The project team will leverage a unique cross-sectoral partnership with Nebraska’s Department of Motor Vehicles (DMV) service locations to develop a community-based screening program for colorectal cancer (CRC). The goal of this collaboration between the public health system, the community, and the DMV is to reduce racial disparities around African Americans accessing quality healthcare and health screenings, using colorectal cancer screening (CRCS) as a test case. The team will utilize the DMV’s location and database for onsite and offsite mailing, respectively, to provide eligible African Americans with home-based CRCS kits (fecal immunochemical test or FIT), to compare the effectiveness and cost effectiveness of distributing the kits in person at the DMV versus by mail delivery.
- Which method of FIT distribution (onsite distribution vs. offsite mailing) shows a higher FIT return rate in this unique partnership model targeting African Americans?
- Which method of FIT distribution (onsite distribution vs. offsite mailing) has lower incremental costs per additional FIT kit returned and per number of positive cases identified?
- Provide community stakeholders and public health program implementers with evidence about the effects of a strategic partnership between two seemingly disparate government agencies (the public health department and the DMV) and a community advocacy group on population health outcomes and racial equity
- Increase awareness among African American community residents about colorectal cancer prevention and screening
Racial Equity Implications
African Americans have the highest mortality rate of any racial and ethnic group for all cancers combined, and CRC is not an exception. The main reasons for high CRC incidence and mortality for African Americans are structural barriers to accessing quality healthcare and timely screening, which can be attributed in large part to historical and persistent structural racism in the U.S. This raises a critical question as to whether the current approach of ‘healthcare system-based’ CRCS programs is sufficient to identify and reach those community members who do not have access to regular preventive healthcare services. The research team is using the cross-sectoral partnership with the DMV to attempt to overcome barriers to access to preventive care services for African Americans.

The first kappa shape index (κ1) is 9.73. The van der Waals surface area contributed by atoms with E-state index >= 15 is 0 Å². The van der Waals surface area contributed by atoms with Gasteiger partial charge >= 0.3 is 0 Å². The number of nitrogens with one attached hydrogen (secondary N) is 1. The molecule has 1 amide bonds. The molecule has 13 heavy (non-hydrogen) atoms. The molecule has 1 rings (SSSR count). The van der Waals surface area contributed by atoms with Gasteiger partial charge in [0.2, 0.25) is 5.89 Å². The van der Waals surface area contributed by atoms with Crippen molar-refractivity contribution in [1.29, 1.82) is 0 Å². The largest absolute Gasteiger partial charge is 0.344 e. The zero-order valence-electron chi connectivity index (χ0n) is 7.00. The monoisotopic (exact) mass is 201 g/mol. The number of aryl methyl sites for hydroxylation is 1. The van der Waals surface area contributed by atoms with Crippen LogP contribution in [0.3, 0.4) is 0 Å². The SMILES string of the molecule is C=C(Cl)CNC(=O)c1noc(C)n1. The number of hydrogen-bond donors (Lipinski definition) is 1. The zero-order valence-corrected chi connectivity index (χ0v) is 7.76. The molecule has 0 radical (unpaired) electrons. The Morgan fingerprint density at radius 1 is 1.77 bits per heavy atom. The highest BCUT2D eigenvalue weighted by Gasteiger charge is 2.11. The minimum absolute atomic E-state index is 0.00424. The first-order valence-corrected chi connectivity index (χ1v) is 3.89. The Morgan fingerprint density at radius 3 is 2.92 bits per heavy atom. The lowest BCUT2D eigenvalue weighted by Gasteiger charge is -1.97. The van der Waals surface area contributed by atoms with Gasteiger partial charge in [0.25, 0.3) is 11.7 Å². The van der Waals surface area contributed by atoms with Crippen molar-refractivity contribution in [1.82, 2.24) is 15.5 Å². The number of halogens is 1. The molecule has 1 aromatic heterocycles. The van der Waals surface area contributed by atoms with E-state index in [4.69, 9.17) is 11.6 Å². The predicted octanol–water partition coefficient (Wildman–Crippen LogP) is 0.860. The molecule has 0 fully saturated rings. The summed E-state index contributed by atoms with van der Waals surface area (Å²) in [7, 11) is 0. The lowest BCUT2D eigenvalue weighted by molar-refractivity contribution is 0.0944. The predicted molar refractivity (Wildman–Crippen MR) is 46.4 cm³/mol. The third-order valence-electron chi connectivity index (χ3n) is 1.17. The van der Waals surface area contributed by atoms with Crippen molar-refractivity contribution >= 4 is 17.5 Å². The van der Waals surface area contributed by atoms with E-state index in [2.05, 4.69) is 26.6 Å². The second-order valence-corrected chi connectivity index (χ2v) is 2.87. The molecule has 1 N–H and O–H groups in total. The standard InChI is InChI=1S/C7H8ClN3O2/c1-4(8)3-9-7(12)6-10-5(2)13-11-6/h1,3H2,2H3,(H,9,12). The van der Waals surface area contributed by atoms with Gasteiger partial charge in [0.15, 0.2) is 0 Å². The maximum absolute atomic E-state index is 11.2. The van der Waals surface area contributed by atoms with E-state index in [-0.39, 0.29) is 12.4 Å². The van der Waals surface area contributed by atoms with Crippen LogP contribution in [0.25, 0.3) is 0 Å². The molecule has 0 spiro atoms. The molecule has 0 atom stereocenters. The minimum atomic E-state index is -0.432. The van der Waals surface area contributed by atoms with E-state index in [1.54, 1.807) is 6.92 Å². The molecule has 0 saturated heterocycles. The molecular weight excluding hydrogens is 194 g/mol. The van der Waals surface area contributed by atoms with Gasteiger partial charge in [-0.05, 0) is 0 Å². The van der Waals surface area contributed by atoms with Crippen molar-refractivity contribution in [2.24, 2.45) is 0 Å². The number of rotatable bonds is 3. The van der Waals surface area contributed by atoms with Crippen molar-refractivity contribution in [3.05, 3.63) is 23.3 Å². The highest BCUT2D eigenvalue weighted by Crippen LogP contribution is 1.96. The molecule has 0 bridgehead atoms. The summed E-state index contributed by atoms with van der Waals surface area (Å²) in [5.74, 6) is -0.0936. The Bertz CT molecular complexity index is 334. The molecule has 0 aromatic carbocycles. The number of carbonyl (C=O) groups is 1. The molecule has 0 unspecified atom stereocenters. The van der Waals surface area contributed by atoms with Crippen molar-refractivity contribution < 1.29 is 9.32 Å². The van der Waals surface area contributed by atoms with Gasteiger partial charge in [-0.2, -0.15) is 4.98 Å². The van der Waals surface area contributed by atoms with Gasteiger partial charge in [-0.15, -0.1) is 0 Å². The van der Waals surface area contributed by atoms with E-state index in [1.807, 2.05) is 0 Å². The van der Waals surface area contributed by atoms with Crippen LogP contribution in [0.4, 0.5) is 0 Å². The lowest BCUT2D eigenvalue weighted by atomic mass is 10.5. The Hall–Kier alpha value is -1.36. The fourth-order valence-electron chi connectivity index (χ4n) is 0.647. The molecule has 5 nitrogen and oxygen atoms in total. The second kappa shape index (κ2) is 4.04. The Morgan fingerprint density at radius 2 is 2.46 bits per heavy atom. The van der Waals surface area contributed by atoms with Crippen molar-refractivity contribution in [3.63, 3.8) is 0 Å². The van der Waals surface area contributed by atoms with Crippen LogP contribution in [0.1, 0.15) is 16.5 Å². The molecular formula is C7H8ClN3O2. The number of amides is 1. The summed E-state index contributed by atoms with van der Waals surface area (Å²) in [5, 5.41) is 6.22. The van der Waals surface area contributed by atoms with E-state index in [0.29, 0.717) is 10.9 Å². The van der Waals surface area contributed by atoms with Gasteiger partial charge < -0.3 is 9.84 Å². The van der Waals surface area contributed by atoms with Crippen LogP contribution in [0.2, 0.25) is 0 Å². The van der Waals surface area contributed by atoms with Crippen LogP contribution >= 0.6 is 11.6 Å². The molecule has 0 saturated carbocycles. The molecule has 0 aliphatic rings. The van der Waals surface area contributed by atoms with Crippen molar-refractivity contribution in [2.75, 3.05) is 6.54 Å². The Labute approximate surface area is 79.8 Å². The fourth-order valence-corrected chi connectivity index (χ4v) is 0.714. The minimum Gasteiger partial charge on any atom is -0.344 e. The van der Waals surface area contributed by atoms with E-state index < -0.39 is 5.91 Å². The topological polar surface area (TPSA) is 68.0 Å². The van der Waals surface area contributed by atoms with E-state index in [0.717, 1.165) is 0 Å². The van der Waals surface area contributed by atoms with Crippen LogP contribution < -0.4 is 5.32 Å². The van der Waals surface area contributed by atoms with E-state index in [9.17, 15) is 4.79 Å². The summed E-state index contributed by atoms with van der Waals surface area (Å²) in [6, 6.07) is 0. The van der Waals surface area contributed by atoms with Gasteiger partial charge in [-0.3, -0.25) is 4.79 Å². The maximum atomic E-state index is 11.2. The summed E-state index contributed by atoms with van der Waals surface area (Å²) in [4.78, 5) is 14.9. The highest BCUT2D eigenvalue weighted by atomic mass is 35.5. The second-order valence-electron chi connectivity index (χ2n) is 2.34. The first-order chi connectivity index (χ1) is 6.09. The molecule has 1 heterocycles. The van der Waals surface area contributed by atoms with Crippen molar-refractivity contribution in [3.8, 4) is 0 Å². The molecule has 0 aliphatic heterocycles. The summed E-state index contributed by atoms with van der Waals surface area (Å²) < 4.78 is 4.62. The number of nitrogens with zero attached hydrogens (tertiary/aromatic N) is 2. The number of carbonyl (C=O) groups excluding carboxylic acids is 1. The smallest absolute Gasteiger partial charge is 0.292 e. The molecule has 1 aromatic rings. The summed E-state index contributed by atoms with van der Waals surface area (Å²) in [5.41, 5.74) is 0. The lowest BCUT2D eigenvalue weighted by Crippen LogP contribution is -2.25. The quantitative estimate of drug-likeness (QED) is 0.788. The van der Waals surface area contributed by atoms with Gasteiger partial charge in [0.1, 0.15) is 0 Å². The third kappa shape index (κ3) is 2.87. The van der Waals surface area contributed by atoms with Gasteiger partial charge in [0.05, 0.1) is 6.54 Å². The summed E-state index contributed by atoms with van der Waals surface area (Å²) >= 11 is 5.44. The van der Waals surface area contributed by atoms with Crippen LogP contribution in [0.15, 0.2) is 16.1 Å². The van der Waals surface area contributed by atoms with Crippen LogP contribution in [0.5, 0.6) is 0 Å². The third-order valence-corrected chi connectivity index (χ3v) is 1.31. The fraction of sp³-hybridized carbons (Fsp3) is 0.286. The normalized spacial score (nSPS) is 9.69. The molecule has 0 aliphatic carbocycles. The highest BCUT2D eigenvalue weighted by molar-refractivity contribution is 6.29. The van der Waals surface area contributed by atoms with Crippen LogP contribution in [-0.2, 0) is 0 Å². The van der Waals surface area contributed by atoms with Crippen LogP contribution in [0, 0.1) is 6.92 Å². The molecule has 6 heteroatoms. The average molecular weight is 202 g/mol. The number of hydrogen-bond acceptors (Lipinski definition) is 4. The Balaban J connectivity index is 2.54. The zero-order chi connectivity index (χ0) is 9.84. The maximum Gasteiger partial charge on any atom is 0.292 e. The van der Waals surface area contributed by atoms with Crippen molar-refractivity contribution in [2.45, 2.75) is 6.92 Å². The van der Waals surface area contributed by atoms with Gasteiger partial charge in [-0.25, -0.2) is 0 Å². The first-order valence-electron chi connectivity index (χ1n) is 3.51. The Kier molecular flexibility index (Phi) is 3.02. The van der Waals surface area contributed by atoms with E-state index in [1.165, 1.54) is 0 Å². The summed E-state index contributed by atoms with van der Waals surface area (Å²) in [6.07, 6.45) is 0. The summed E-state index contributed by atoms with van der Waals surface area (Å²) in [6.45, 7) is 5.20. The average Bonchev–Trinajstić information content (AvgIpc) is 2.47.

|Domain||Key Measures||Use for Analysis|
|Perceptions and Beliefs||
The research team will work with the DMV and other cross-sectoral partners to distribute FIT kits onsite and by mail. The research team will compare outcomes and the cost effectiveness of the delivery methods using a two-arm, quasi-experimental, post-test only design with nonequivalent groups (onsite vs. mailing group), with 600 participants in each group. Return status of the FIT kits, screening results and follow-up colonoscopy status at three months and six months will be compared between the two groups using multivariate logistic regression controlling for participants’ demographics, healthcare access, and health beliefs/perceptions. To measure incremental costs associated with onsite vs. mailing distribution strategies for additional FIT kits returned, the team will use the incremental cost-effectiveness ratio. The team will also conduct 60 post-intervention interviews with participants to gather information about their experiences and perceptions of the FIT kit. The research team will also systematically examine the group dynamics and contextual factors that contribute to the functioning of the cross-sectoral partnership. Two listening sessions will be conducted to present the intervention results and elicit feedback by leveraging two recurring community meetings that primarily focus on African Americans’ health and well-being.
University of Nebraska Medical Center
University of Utah
Great Plains Colon Cancer Task Force
Charles Drew Health Center, Inc
Douglas County Treasurer’s Office
The Empowerment Network